The Big Picture

April 15, 2013 at 5:15 am 1 comment

Micro Macro 1I have often made the point, when teaching various Bible classes, that, in Christianity, theology and anthropology are inextricably intertwined.  You can’t really understand anthropology if you don’t understand theology and you can’t really understand theology if you don’t understand anthropology.

Here’s why.  Theology without anthropology undermines the gospel.  After all, the heart of the gospel is what God has done for us!  He sent Jesus to die and rise for us!  Without understanding the anthropological “for us” of the gospel, we are left with a system of theology that is more akin to Deism than it is to Christianity.  For without the gospel’s anthropological association, God is left distant and detached from the creation He formed.  Conversely, anthropology without theology also undermines the gospel.  It is theology, after all, that tells us who we are anthropologically and why we need Jesus.  And the verdict on who we are anthropologically is not good:

“There is no one righteous, not even one; there is no one who understands, no one who seeks God. All have turned away, they have together become worthless; there is no one who does good, not even one.” (Romans 3:10-12)

Apart from an understanding of God’s verdict on us as sinners, we are all too readily tempted to think of ourselves as better, nobler, and loftier than we really are.  Thus, in order to truly understand the peril of our sinful state, we must understand what the Bible says theologically about our brokenness anthropologically.

I bring all of this up because I have been doing some thinking lately about the anthropological side of Christianity.  And what I have come to realize is that while Christian authors, pastors, and leaders will spend a lot of time addressing the anthropological side of Christianity on a micro scale, sometimes, macro anthropological concerns can get marginalized.

Here’s what I mean.  The Christian arena is replete with resources on marriage, addiction, finances, relationships and other personal, or micro, concerns.  And these resources are needed and, I would add, popular!  What is less popular in our day, however, are resources that address macro anthropological issues of cultural trends, power structures, injustice, and societally systemic sins as well as their broad historical and philosophic foundations.  Part of the reason I would guess these resources are less popular is because addressing macro anthropological issues is an inevitably more complex, convoluted, and academic exercise than addressing micro anthropological issues due to the sheer size and the extended historical timelines of these macro anthropological issues.  Furthermore, because it is the micro anthropological concerns that most directly and immediately affect us, it is easy to look at what only directly affects us right now than consider the broader concerns of our world over time.

But Christianity calls us to consider both ourselves and our world.  For Christianity, among other things, is a worldview.  And without understanding Christianity’s anthropological entailments on a macro scale and their insights into how we, knowingly or unknowingly, are shaped by the history, philosophy, and culture to which we are heirs and of which we are a part, we will inevitably have trouble, and ultimately be unsuccessful, in addressing and resolving our own micro concerns.  This is why so much of the language of the Bible is cosmic.  For God’s final promise is not only that He will only fix our personal problems, but that He will redeem our world.  In the words of the apostle John:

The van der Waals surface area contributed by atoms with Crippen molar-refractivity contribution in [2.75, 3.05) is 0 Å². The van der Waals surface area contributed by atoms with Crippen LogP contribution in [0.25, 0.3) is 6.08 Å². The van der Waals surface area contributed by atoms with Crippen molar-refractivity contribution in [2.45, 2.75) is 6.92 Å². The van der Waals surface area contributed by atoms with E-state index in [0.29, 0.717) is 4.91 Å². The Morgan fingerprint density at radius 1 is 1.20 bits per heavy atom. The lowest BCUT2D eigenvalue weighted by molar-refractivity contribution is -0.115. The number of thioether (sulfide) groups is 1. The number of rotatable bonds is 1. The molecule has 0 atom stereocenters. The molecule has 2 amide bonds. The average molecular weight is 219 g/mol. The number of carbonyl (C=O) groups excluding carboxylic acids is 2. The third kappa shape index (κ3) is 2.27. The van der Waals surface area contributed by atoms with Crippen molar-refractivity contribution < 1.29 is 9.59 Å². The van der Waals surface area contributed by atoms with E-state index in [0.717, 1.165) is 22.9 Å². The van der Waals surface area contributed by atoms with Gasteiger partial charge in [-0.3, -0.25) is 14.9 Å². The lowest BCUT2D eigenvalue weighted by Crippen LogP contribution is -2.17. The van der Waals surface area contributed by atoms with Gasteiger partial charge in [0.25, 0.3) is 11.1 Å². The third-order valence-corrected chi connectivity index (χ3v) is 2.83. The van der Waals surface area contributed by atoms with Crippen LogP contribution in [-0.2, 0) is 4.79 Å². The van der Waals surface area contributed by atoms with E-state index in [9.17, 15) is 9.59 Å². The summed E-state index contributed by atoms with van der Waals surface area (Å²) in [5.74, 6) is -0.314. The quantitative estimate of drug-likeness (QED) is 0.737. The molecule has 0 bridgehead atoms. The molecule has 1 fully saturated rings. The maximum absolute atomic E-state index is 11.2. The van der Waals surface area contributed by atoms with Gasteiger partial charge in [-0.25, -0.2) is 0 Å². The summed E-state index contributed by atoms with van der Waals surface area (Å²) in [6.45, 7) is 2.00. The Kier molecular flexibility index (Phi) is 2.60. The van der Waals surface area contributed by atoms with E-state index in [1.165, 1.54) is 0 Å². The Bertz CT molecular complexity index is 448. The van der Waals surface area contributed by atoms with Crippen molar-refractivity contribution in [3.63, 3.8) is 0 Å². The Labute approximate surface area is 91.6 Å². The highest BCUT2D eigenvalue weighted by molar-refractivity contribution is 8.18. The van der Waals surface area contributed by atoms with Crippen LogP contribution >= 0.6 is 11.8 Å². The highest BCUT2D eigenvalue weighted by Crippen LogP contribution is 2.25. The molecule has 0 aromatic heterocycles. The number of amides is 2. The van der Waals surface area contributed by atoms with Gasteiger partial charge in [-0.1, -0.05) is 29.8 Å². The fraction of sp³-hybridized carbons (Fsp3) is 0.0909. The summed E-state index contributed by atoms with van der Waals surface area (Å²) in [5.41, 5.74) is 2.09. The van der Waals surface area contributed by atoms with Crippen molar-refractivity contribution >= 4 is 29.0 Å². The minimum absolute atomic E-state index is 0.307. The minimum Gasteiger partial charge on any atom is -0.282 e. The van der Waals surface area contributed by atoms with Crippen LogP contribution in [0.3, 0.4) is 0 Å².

Then I saw a new heaven and a new earth, for the first heaven and the first earth had passed away, and there was no longer any sea.  I saw the Holy City, the new Jerusalem, coming down out of heaven from God, prepared as a bride beautifully dressed for her husband.  And I heard a loud voice from the throne saying, “Now the dwelling of God is with men, and he will live with them. They will be his people, and God himself will be with them and be their God.  He will wipe every tear from their eyes. There will be no more death or mourning or crying or pain, for the old order of things has passed away.” He who was seated on the throne said, “I am making everything new!” (Revelation 21:1-5)

Make no mistake about it:  God cares about the micro.  He cares about your tears and your pain and your worries and your regrets.  But He will fix your micro concerns in His macro way: He will make everything new.  So perhaps we should spend a little more time thinking about “everything” that God will make new and a little less time thinking only about our micro concerns.

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1 Comment Add your own

  • 1. revkev97  |  April 15, 2013 at 12:43 pm

    Hi, Zach. As always, great post. Had to read it a couple of times, but great post nonetheless.

    I wonder about the emphasis, near infatuation, with the micro at the expense of the macro is precisely because of a fundamental misunderstanding of God’s verdict on us as sinners. The micro gives us a more favorable picture of ourselves, while the Biblical understanding of sin is that it is a condition and corruption into which we are all born.

    If we understand anthropology in a macro way, as God does, then all things must necessarily be made new, for the old is dying and corrupted.

    Just a thought.


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